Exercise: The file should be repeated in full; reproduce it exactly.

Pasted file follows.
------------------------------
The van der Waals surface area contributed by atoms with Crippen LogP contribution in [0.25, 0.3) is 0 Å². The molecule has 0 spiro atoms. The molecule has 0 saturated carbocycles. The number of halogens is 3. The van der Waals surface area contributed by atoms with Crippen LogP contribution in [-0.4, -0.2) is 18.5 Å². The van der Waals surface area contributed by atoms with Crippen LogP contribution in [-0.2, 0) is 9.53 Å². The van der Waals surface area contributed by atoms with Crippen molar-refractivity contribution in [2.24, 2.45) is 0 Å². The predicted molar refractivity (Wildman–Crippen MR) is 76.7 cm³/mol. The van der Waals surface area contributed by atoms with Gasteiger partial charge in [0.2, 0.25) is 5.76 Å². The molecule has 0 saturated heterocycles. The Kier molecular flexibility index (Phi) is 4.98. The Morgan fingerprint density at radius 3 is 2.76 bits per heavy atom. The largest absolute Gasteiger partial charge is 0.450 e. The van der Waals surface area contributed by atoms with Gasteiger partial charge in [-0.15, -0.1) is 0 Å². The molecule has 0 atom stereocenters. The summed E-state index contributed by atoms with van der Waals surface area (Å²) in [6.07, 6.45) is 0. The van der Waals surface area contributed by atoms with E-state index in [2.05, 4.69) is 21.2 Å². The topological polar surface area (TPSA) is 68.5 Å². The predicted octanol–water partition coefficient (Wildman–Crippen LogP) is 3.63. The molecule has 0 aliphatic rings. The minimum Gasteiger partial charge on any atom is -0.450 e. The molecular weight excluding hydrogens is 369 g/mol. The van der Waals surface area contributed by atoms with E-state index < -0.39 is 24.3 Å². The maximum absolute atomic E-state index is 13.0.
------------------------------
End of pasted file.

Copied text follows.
The van der Waals surface area contributed by atoms with Crippen LogP contribution in [0.25, 0.3) is 0 Å². The molecule has 0 spiro atoms. The molecule has 0 saturated carbocycles. The number of halogens is 3. The van der Waals surface area contributed by atoms with Crippen LogP contribution in [-0.4, -0.2) is 18.5 Å². The van der Waals surface area contributed by atoms with Crippen LogP contribution in [-0.2, 0) is 9.53 Å². The van der Waals surface area contributed by atoms with Crippen molar-refractivity contribution in [2.24, 2.45) is 0 Å². The predicted molar refractivity (Wildman–Crippen MR) is 76.7 cm³/mol. The van der Waals surface area contributed by atoms with Gasteiger partial charge in [0.2, 0.25) is 5.76 Å². The molecule has 0 saturated heterocycles. The Kier molecular flexibility index (Phi) is 4.98. The Morgan fingerprint density at radius 3 is 2.76 bits per heavy atom. The largest absolute Gasteiger partial charge is 0.450 e. The van der Waals surface area contributed by atoms with Gasteiger partial charge in [-0.15, -0.1) is 0 Å². The molecule has 0 atom stereocenters. The summed E-state index contributed by atoms with van der Waals surface area (Å²) in [6.07, 6.45) is 0. The van der Waals surface area contributed by atoms with E-state index in [2.05, 4.69) is 21.2 Å². The topological polar surface area (TPSA) is 68.5 Å². The predicted octanol–water partition coefficient (Wildman–Crippen LogP) is 3.63. The molecule has 0 aliphatic rings. The minimum Gasteiger partial charge on any atom is -0.450 e. The molecular weight excluding hydrogens is 369 g/mol. The van der Waals surface area contributed by atoms with E-state index < -0.39 is 24.3 Å². The maximum absolute atomic E-state index is 13.0.